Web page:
NPR reports this morning that support for Obama's presidential bid is lukewarm among African Americans. It seems that for Obama, as for me and ST in her day, his "blackness" is suspect. He is not black enough or not black in the right way.
For one thing, Obama has a "white" parent and a "black" parent. Historically, skin color has been an issue--among "blacks" as well as "whites." Think of the tragic mulatto in films and literature, ostracized and cast out by "pure" blacks. Or, unable to withstand the skin-deep conflict of looking "white" but being "black", finally making the agonizing choice to "pass" in society and live a lie and hold a secret unto death.
And then there's the opposite "problem" -- being too dark. I remember the gangs of milk-chocolate-colored children yelling "Blackie! Blackie! She so black!" as I passed by on my way to and from school. Intriguing, really, to consider: What fueled their exuberant and persistent harassment? (It went on for years...) And what psychology led me to perceive being called "blackie" as a mortifying insult?
I typed "racial identity" into the Google Image search engine and found the picture above and this one, among others. I didn't read the articles accompanying the pics. For now I'm just looking at them through the same lens as the search engine. Racial Identity. What do these pictures have to do with "racial identity"?
The NPR reporters do not question Obama's blackness. They take it for granted. It made me dizzy again this morning listening to the report as it always makes me dizzy when someone makes reference to the "mixed parentage" of a "black" person. Is he "black" or is he "mixed"? The designation rests on the old-time notion that a drop of "black" blood is "enough" to make one black for legal purposes in the U.S. Doesn't matter the ingredients in the mix: black+Asian, black+Indian, black+anything. The result is always black.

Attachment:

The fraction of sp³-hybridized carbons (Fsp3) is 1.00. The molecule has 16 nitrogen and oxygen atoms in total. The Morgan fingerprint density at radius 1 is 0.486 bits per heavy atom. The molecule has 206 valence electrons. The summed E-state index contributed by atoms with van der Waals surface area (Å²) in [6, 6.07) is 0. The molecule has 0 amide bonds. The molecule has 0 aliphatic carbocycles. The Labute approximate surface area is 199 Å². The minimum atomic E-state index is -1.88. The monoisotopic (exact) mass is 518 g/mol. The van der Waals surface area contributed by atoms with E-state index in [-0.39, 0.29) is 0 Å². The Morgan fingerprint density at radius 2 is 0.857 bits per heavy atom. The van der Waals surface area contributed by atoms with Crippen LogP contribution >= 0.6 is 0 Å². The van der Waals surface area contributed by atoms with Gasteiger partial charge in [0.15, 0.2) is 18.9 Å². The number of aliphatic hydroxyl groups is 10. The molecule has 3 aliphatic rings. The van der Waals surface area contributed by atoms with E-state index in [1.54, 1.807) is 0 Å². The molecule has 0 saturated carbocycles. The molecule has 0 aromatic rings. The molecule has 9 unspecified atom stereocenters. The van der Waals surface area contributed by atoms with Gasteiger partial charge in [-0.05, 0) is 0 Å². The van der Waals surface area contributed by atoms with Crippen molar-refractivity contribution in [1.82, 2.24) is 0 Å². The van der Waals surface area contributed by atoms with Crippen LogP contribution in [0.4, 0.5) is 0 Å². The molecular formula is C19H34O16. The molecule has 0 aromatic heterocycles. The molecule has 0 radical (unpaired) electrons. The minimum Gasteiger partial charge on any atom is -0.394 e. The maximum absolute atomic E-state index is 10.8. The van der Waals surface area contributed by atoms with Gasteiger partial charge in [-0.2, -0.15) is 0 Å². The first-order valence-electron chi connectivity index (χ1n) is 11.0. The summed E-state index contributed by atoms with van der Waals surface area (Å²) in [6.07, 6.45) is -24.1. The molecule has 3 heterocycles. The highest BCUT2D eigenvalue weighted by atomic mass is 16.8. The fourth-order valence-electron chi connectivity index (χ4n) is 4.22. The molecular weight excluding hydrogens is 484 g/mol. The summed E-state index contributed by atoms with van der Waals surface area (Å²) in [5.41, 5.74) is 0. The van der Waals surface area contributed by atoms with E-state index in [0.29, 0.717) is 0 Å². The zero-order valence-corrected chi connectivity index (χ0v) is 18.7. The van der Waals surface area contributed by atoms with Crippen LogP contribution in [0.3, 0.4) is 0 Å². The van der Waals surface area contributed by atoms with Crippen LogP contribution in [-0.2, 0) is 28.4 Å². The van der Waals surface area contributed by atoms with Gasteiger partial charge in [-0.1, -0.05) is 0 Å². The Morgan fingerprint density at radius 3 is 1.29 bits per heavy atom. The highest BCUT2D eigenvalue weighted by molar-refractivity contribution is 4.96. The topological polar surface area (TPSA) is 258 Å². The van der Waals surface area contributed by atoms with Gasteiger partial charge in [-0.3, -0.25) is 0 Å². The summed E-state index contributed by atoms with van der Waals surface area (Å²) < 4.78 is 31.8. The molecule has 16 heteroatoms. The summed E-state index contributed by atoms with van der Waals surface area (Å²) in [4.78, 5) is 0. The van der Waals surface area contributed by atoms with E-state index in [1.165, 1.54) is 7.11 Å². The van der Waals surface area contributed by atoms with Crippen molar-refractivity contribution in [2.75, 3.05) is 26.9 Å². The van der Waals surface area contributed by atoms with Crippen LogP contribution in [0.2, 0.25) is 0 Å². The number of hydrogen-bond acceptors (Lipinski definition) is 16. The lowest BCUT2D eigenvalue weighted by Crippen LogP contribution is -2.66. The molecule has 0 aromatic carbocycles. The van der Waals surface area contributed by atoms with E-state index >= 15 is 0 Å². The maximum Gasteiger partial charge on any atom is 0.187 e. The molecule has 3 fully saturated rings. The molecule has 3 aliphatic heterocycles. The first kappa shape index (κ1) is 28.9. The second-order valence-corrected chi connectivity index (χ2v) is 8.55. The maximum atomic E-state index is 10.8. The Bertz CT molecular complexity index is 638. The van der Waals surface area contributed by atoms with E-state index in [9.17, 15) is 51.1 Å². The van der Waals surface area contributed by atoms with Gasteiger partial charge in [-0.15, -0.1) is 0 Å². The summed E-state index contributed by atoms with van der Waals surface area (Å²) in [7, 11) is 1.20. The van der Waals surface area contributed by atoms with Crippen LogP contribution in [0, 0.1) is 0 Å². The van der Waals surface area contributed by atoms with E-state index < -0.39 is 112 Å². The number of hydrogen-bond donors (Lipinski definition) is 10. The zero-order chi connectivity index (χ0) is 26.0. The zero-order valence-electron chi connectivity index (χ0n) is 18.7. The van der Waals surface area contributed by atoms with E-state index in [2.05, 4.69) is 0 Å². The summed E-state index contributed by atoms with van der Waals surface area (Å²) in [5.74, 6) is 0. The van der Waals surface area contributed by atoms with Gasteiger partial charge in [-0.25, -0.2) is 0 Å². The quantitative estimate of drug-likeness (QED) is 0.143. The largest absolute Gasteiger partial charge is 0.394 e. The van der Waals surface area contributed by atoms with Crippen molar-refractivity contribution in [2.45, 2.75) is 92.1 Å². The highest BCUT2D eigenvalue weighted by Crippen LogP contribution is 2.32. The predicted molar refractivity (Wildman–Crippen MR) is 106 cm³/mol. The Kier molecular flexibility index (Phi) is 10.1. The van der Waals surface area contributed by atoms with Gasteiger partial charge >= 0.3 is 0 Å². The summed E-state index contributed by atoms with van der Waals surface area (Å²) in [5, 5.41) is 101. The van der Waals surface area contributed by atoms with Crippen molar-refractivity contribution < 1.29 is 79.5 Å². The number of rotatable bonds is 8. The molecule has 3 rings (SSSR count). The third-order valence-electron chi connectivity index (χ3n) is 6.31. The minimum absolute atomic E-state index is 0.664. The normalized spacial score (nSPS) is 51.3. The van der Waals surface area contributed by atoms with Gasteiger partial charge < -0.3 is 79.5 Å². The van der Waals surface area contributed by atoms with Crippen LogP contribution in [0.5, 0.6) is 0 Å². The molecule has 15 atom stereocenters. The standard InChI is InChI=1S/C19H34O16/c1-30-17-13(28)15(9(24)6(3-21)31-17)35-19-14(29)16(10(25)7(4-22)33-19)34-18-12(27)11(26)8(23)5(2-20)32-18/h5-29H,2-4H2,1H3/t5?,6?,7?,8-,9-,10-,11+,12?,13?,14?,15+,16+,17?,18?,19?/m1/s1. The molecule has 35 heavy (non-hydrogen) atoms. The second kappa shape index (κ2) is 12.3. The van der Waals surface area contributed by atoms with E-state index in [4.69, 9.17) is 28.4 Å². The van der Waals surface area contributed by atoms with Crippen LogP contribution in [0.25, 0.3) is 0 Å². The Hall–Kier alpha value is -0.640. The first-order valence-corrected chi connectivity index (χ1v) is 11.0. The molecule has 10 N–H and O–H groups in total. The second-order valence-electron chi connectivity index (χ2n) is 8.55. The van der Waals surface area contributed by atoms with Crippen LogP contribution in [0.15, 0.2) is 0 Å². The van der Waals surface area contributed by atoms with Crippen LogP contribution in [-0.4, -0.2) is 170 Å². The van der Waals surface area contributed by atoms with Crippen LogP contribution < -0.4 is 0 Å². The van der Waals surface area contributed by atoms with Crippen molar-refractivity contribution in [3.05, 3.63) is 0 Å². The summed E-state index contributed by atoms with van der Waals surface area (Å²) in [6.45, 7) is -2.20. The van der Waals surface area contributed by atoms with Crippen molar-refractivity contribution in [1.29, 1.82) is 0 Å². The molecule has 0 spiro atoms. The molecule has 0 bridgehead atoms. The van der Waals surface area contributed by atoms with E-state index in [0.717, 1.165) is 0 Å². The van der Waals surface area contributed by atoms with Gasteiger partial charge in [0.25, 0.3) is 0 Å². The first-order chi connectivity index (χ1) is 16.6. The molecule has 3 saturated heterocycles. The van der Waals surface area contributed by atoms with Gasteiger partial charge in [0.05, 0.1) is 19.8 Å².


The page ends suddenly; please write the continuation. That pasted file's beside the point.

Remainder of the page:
I raised my bi-racial son to acknowledge his heritage in total. I wrote in "mixed" or "human" on any forms requiring a choice of "race" for him. In retrospect, I might have done the same for myself. Aren't we all "mixed"? It creeps me out really--the universal acceptance of this queer, unspoken assumption. The way it persists over time despite its obvious illogical premise and possibly slimy underpinnings.
Obama's admirers are mostly white and Sojourner's primary audience was always white. The feminists were also especially fond of her. Her acceptance among blacks was never widespread or numerically significant. My history is similar. Sojourner and Harriet Beecher Stowe were contemporaries and acquaintances so the term "Uncle Tom" probably did not exist in ST's day but perhaps the concept existed under a different name. I've worn the label; I wonder if Obama has ever been called one?
I earned it primarily due to academic prowess. Working hard and excelling academically was almost always grounds for being labelled "Uncle Tom." Obama attended Harvard and was president of the Harvard Law Review. I'll bet he's been called "Uncle Tom."
Education can also result in a horrible condition called "talking White." A linguistic as well as stylistic affliction, the sufferer's racial identity is undetectable on the telephone or through other vocal media. There is an equivalent condition among whites--"Talking Black." With the widespread popularity of rap music, I suspect there's a lot of this going around these days.
There seems to be a good deal of overlap here, in the South, though. Blacks and whites often sound alike to my ear. Why should that be?
Over time, I've lost interest in honoring the expected or socially acceptable speech pattern or style of dress or sexual/religious orientation or set of personal interests or erotic/musical tastes for a "black" woman. I am no longer wounded by ridicule or disapproval of the way I talk or what I talk about or who I sleep with or the obviously high levels of melanin in my skin.
The whole topic of race is tiresome in many respects (hence the preponderance of quotation marks in the opening statements of the current blog). What are "black" and "white"? (I looked up "black people on Wikipedia and found an entry for "black people" that includes a photo of a tribesman of Obama's father.]) And of what value are their meanings at this late date in human development?
Sometimes I know who I am... Sometimes I forget. Sometimes I wonder.